Martim Afonso de Sousa
|This article does not cite any references or sources. (December 2009)|
|Martim Afonso de Sousa|
|Painting of Martim Afonso de Sousa by Benedito Calixto|
|Governor of Portuguese India|
|Monarch||John III of Portugal|
|Preceded by||Estêvão da Gama|
|Succeeded by||João de Castro|
Vila Viçosa, Kingdom of Portugal
|Died||21 July 1571
Lisbon, Kingdom of Portugal
|Children||Pedro Lopes de Sousa
Lopo Rodrigues de Sousa
Rodrigo Afonso de Sousa
Gonçalo Rodrigues de Sousa
b. Tristão de Sousa
b. Isabel Lopes de Sousa
|Battles/wars||Ottoman–Portuguese conflicts (1538–1557)|
Born in Vila Viçosa, he was commander of the first official Portuguese expedition into mainland of the colony of Brazil. Threatened by the presence of French and Dutch ships along the coast of Brazil, the Portuguese crown in December 1530 sent a fleet with 400 people led by Martim Afonso de Sousa to establish control and explore. His mission was to place Portuguese markers as far south as the River Plate estuary, but he was shipwrecked there.
Upon return to São Vicente and Santos (today South America's busiest port), in 1532 he led troops guided by the native inhabitants and by earlier Portuguese settlers such as João Ramalho up the Serra do Mar mountains to the area near the future village of São Paulo (today South America's largest city). On the high plateau, he founded the town of Santo André, today an industrial suburb of São Paulo. He also established a sugar mill near the coast at São Vicente, with sugarcane brought from the Portuguese Cape Verde islands. In both activities, Afonso de Sousa established a pattern followed by Portuguese colonizers and Brazilians for long afterward: the "entradas" and "bandeiras" – or explorations and raids into the interior – and the production of sugar along the coast for export.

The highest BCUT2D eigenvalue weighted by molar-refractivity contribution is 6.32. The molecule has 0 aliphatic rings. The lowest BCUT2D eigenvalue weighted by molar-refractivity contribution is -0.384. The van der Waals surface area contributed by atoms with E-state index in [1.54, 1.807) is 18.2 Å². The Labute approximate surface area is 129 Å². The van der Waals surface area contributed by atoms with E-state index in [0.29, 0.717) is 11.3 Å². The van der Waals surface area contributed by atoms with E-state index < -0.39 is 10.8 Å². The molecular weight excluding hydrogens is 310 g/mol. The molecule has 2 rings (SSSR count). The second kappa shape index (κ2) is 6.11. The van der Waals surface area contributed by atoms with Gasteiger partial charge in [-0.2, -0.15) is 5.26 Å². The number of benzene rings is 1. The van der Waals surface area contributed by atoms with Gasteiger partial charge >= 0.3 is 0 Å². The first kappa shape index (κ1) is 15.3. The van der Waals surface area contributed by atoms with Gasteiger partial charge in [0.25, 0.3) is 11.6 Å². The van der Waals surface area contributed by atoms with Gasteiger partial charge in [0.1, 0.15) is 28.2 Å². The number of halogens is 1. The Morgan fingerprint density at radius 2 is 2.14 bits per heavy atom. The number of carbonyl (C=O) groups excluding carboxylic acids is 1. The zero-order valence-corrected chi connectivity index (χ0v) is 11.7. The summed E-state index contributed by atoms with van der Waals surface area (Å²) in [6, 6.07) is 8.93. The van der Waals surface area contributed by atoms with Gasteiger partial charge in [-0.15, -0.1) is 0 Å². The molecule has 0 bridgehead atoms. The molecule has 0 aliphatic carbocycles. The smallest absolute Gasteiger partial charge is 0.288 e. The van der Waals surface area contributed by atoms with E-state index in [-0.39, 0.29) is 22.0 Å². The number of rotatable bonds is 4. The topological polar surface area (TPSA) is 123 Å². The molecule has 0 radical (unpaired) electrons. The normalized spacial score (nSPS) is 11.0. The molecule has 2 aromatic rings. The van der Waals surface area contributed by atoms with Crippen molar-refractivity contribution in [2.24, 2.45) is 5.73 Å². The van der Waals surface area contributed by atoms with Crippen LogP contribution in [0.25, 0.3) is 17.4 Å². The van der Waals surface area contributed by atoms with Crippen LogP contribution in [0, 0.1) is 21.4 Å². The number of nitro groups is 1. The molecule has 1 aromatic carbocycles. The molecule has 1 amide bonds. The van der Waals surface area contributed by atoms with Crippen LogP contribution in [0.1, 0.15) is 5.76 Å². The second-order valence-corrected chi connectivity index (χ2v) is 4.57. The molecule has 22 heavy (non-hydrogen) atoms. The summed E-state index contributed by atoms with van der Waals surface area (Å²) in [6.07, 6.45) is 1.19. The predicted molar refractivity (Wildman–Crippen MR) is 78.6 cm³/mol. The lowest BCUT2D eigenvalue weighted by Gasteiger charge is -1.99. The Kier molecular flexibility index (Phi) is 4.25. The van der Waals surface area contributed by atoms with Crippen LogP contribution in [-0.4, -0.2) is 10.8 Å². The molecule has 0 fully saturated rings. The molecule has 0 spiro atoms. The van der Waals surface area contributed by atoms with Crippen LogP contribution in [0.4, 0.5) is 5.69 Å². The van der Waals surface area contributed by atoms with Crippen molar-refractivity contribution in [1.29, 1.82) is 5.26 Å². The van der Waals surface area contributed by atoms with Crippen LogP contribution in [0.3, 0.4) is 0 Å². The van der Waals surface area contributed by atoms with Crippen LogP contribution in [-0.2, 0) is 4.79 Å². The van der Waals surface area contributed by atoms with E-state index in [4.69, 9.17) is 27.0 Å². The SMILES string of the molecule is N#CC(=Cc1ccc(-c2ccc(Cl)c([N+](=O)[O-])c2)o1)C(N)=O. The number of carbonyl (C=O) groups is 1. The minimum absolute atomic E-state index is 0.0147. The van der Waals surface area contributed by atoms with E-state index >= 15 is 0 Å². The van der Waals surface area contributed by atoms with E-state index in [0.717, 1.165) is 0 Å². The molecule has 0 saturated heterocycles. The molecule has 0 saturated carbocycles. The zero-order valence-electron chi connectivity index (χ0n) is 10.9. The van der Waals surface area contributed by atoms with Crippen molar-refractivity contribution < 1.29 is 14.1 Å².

Sousa was the first Royal Governor of Brazil. He settled in the north-east region of the modern country.
From 1542 to 1545 he was governor of Portuguese India.
He died in Lisbon in 1571.